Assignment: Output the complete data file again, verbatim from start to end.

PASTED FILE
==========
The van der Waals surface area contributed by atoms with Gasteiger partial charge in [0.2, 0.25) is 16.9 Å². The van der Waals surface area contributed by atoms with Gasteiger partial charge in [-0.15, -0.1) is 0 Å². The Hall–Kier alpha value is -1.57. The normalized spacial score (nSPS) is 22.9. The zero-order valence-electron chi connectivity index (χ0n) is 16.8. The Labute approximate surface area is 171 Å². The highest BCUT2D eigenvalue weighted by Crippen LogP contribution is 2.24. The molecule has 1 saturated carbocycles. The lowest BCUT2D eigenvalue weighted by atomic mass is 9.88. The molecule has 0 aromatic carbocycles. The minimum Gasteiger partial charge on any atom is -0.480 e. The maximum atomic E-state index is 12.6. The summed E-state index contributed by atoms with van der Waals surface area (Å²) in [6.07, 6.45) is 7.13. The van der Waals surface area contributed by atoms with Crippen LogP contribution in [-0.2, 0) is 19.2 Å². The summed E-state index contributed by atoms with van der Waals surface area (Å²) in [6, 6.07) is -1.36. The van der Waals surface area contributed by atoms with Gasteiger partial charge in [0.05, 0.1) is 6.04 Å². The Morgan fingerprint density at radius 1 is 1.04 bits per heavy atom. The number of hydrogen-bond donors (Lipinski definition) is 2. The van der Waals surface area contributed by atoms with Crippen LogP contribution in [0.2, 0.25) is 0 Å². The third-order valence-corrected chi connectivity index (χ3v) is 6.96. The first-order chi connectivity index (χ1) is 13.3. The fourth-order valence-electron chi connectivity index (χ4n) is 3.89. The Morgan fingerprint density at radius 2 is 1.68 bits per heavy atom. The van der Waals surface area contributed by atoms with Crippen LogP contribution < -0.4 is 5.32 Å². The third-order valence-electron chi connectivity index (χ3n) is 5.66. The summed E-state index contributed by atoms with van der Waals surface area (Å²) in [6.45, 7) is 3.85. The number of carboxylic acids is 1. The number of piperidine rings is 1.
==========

The van der Waals surface area contributed by atoms with Gasteiger partial charge in [0.2, 0.25) is 16.9 Å². The van der Waals surface area contributed by atoms with Gasteiger partial charge in [-0.15, -0.1) is 0 Å². The Hall–Kier alpha value is -1.57. The normalized spacial score (nSPS) is 22.9. The zero-order valence-electron chi connectivity index (χ0n) is 16.8. The Labute approximate surface area is 171 Å². The highest BCUT2D eigenvalue weighted by Crippen LogP contribution is 2.24. The molecule has 1 saturated carbocycles. The lowest BCUT2D eigenvalue weighted by atomic mass is 9.88. The molecule has 0 aromatic carbocycles. The minimum Gasteiger partial charge on any atom is -0.480 e. The maximum atomic E-state index is 12.6. The summed E-state index contributed by atoms with van der Waals surface area (Å²) in [6.07, 6.45) is 7.13. The van der Waals surface area contributed by atoms with Crippen LogP contribution in [-0.2, 0) is 19.2 Å². The summed E-state index contributed by atoms with van der Waals surface area (Å²) in [6, 6.07) is -1.36. The van der Waals surface area contributed by atoms with Gasteiger partial charge in [0.05, 0.1) is 6.04 Å². The Morgan fingerprint density at radius 1 is 1.04 bits per heavy atom. The number of hydrogen-bond donors (Lipinski definition) is 2. The van der Waals surface area contributed by atoms with Crippen LogP contribution in [0.2, 0.25) is 0 Å². The third-order valence-corrected chi connectivity index (χ3v) is 6.96. The first-order chi connectivity index (χ1) is 13.3. The fourth-order valence-electron chi connectivity index (χ4n) is 3.89. The Morgan fingerprint density at radius 2 is 1.68 bits per heavy atom. The van der Waals surface area contributed by atoms with Crippen LogP contribution < -0.4 is 5.32 Å². The third-order valence-electron chi connectivity index (χ3n) is 5.66. The summed E-state index contributed by atoms with van der Waals surface area (Å²) in [6.45, 7) is 3.85. The number of carboxylic acids is 1. The number of piperidine rings is 1.